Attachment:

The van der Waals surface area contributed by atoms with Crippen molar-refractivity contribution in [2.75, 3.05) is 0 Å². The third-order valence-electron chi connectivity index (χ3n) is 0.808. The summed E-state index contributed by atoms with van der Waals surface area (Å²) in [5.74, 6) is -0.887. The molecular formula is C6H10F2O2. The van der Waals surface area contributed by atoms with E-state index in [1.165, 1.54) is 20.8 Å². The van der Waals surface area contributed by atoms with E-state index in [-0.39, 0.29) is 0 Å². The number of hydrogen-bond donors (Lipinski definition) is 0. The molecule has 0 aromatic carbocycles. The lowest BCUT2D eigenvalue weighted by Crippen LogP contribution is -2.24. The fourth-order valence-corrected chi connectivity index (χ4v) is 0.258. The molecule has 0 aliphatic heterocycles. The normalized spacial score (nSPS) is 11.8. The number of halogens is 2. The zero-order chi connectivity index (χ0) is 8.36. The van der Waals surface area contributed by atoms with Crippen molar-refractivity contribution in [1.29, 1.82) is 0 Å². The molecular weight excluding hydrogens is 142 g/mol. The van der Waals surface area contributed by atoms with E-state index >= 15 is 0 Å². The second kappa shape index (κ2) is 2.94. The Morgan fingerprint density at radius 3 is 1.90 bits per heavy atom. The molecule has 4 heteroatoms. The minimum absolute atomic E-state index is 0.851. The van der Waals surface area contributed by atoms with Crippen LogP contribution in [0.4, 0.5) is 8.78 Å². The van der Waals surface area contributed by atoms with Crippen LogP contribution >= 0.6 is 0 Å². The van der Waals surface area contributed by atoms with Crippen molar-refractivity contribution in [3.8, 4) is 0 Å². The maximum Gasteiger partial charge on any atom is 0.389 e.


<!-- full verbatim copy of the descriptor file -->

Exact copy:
The van der Waals surface area contributed by atoms with Crippen molar-refractivity contribution in [2.75, 3.05) is 0 Å². The third-order valence-electron chi connectivity index (χ3n) is 0.808. The summed E-state index contributed by atoms with van der Waals surface area (Å²) in [5.74, 6) is -0.887. The molecular formula is C6H10F2O2. The van der Waals surface area contributed by atoms with E-state index in [1.165, 1.54) is 20.8 Å². The van der Waals surface area contributed by atoms with E-state index in [-0.39, 0.29) is 0 Å². The number of hydrogen-bond donors (Lipinski definition) is 0. The molecule has 0 aromatic carbocycles. The lowest BCUT2D eigenvalue weighted by Crippen LogP contribution is -2.24. The fourth-order valence-corrected chi connectivity index (χ4v) is 0.258. The molecule has 0 aliphatic heterocycles. The normalized spacial score (nSPS) is 11.8. The number of halogens is 2. The zero-order chi connectivity index (χ0) is 8.36. The van der Waals surface area contributed by atoms with Crippen molar-refractivity contribution in [1.29, 1.82) is 0 Å². The molecular weight excluding hydrogens is 142 g/mol. The van der Waals surface area contributed by atoms with E-state index >= 15 is 0 Å². The second kappa shape index (κ2) is 2.94. The Morgan fingerprint density at radius 3 is 1.90 bits per heavy atom. The molecule has 4 heteroatoms. The minimum absolute atomic E-state index is 0.851. The van der Waals surface area contributed by atoms with Crippen LogP contribution in [0.4, 0.5) is 8.78 Å². The van der Waals surface area contributed by atoms with Crippen LogP contribution >= 0.6 is 0 Å². The van der Waals surface area contributed by atoms with Crippen molar-refractivity contribution in [3.8, 4) is 0 Å². The maximum Gasteiger partial charge on any atom is 0.389 e.